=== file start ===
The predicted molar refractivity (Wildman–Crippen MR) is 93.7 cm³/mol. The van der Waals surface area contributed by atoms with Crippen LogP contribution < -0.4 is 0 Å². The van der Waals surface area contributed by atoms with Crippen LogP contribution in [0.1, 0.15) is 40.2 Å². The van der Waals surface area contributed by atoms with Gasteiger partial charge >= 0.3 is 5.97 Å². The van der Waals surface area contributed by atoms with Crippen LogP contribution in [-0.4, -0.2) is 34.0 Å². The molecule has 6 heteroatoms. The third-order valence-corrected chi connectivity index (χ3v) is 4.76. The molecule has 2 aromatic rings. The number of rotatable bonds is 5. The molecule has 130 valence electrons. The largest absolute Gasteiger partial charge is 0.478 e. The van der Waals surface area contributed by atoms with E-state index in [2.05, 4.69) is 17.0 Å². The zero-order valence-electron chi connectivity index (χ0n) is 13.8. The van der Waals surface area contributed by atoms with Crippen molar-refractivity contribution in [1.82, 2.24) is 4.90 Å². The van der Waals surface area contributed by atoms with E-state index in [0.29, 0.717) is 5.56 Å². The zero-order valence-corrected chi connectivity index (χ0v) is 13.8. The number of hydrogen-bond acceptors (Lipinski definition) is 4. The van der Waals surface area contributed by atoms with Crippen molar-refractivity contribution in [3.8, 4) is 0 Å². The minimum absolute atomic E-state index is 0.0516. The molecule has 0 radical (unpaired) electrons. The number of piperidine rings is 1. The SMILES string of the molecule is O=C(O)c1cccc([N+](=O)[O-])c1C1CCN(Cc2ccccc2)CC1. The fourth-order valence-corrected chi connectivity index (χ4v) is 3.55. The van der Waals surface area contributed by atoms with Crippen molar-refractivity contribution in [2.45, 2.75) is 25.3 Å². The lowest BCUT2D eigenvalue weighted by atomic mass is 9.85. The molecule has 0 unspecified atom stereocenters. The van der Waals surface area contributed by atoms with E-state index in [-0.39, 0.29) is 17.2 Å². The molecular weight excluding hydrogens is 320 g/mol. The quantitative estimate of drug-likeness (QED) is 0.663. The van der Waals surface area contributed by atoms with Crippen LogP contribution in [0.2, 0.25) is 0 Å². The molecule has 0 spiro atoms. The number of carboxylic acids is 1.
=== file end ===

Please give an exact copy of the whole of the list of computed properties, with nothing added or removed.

The predicted molar refractivity (Wildman–Crippen MR) is 93.7 cm³/mol. The van der Waals surface area contributed by atoms with Crippen LogP contribution < -0.4 is 0 Å². The van der Waals surface area contributed by atoms with Crippen LogP contribution in [0.1, 0.15) is 40.2 Å². The van der Waals surface area contributed by atoms with Gasteiger partial charge >= 0.3 is 5.97 Å². The van der Waals surface area contributed by atoms with Crippen LogP contribution in [-0.4, -0.2) is 34.0 Å². The molecule has 6 heteroatoms. The third-order valence-corrected chi connectivity index (χ3v) is 4.76. The molecule has 2 aromatic rings. The number of rotatable bonds is 5. The molecule has 130 valence electrons. The largest absolute Gasteiger partial charge is 0.478 e. The van der Waals surface area contributed by atoms with E-state index in [2.05, 4.69) is 17.0 Å². The zero-order valence-electron chi connectivity index (χ0n) is 13.8. The van der Waals surface area contributed by atoms with Crippen molar-refractivity contribution in [1.82, 2.24) is 4.90 Å². The van der Waals surface area contributed by atoms with E-state index in [0.29, 0.717) is 5.56 Å². The zero-order valence-corrected chi connectivity index (χ0v) is 13.8. The number of hydrogen-bond acceptors (Lipinski definition) is 4. The van der Waals surface area contributed by atoms with Crippen molar-refractivity contribution in [3.8, 4) is 0 Å². The minimum absolute atomic E-state index is 0.0516. The molecule has 0 radical (unpaired) electrons. The number of piperidine rings is 1. The SMILES string of the molecule is O=C(O)c1cccc([N+](=O)[O-])c1C1CCN(Cc2ccccc2)CC1. The fourth-order valence-corrected chi connectivity index (χ4v) is 3.55. The van der Waals surface area contributed by atoms with Crippen molar-refractivity contribution in [2.45, 2.75) is 25.3 Å². The lowest BCUT2D eigenvalue weighted by atomic mass is 9.85. The molecule has 0 unspecified atom stereocenters. The van der Waals surface area contributed by atoms with E-state index in [-0.39, 0.29) is 17.2 Å². The molecular weight excluding hydrogens is 320 g/mol. The quantitative estimate of drug-likeness (QED) is 0.663. The van der Waals surface area contributed by atoms with Crippen LogP contribution in [0.2, 0.25) is 0 Å². The molecule has 0 spiro atoms. The number of carboxylic acids is 1.